Until recently, I never really regarded pumpkin as food. Perhaps this was because I distinctly remember hating the smell of raw pumpkin as a child; I would always ask Mum to remove the “brains” when carving a pumpkin for Halloween. Only after reading The Bulletproof Diet did I realise just how healthy pumpkins are! Dave Asprey titles it as “…easily the most Bulletproof source of carbs…”1.
Benefits of eating pumpkin
- Incredibly high in vitamins such as potassium, carotenoids and antioxidants2.
- Close to no anti-nutrients3.
- Low in fructose (sugar)4.
- It has insulin-regulating properties5.
- Contains a fair amount of vitamin C, vitamin K, zinc, magnesium, manganese…I could go on6.
- High in fibre to help nourish your gut7.
- Contains a large amount of folate which makes it an ideal choice for pregnant women as folate can help protect against neural tube defects8.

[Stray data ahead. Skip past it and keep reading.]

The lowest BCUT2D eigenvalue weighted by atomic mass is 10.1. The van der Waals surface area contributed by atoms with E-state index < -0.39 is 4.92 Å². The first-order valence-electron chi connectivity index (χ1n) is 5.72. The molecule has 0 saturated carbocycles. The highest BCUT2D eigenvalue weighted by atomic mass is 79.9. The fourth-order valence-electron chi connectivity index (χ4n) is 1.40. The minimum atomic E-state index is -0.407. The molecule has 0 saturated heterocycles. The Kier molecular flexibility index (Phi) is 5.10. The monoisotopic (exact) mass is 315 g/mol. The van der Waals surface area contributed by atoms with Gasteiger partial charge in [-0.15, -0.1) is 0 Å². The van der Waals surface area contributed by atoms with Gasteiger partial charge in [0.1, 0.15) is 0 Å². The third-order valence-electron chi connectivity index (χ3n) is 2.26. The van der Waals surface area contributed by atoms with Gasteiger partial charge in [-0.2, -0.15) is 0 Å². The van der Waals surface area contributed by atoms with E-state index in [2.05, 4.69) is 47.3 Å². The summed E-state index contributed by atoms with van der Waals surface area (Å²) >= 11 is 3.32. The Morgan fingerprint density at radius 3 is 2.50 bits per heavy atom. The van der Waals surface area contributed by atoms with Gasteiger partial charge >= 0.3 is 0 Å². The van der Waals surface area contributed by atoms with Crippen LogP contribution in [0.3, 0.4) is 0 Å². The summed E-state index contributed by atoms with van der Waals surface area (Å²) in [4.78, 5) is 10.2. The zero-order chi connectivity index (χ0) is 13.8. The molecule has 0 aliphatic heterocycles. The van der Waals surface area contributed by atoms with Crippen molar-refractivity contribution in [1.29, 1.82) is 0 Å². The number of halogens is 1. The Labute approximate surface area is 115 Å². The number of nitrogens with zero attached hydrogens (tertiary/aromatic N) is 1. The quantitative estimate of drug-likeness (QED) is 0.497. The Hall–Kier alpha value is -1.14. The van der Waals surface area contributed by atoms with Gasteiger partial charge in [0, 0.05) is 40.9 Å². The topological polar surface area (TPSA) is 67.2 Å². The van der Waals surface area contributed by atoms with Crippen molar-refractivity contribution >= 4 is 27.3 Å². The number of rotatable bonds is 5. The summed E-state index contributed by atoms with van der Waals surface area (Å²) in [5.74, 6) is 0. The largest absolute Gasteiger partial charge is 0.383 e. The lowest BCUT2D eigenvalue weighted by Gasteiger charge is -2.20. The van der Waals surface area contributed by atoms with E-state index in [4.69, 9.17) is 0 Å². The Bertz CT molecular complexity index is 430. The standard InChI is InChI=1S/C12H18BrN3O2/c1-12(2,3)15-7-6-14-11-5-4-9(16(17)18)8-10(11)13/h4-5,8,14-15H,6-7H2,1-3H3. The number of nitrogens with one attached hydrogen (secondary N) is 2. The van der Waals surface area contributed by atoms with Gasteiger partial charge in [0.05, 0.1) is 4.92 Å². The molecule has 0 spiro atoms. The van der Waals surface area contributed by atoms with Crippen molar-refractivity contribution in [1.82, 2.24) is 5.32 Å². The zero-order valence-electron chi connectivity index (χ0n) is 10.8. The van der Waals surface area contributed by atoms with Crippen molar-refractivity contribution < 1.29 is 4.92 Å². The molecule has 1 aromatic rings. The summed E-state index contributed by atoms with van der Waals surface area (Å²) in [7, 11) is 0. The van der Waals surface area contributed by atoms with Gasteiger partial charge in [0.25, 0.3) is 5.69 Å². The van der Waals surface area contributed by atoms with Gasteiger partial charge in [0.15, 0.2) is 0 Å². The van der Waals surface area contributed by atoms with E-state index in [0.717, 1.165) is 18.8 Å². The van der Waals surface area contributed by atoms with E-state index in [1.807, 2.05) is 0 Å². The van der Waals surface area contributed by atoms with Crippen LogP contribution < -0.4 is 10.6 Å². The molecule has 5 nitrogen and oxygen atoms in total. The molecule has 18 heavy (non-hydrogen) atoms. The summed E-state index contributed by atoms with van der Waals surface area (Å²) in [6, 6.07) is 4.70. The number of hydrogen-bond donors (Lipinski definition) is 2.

- The seeds contain healthy fats, protein and fibre, making them beneficial for heart health9.
Ways to eat pumpkin
- Soup – very simple and tasty. Steam flesh and then blend with a tablespoon of fat (ghee / coconut oil) and flavourings: I find that spices such as ginger and cumin work well.
- Pumpkin skin crisps – pumpkin skin doesn’t blend very well into soup or mash but don’t discard it! Dehydrating thin slices of skin with seasoning creates a healthy alternative to crisps. I roasted the pumpkin crisps you see in the photo which isn’t as beneficial as dehydrating due to the probable loss of nutrients but is far superior to discarding the skin all together!
- Roasted seeds. These are a great alternative to popcorn on film night.
- Pumpkin purée – I use this in my Paleo Pumpkin & Orange Loaf.
- Roasted pumpkin cubes – a lower carb alternative to roast potatoes, usually taking about 30-40 minutes to cook in the oven.
- Always eat with some fat to absorb maximum nutrients.
Top tip: Buy organic as squashes absorb toxins and heavy metals from soil10.
The Bulletproof Diet, Dave Asprey, 2014.
Neal’s Yard Remedies Healing Foods, 2013.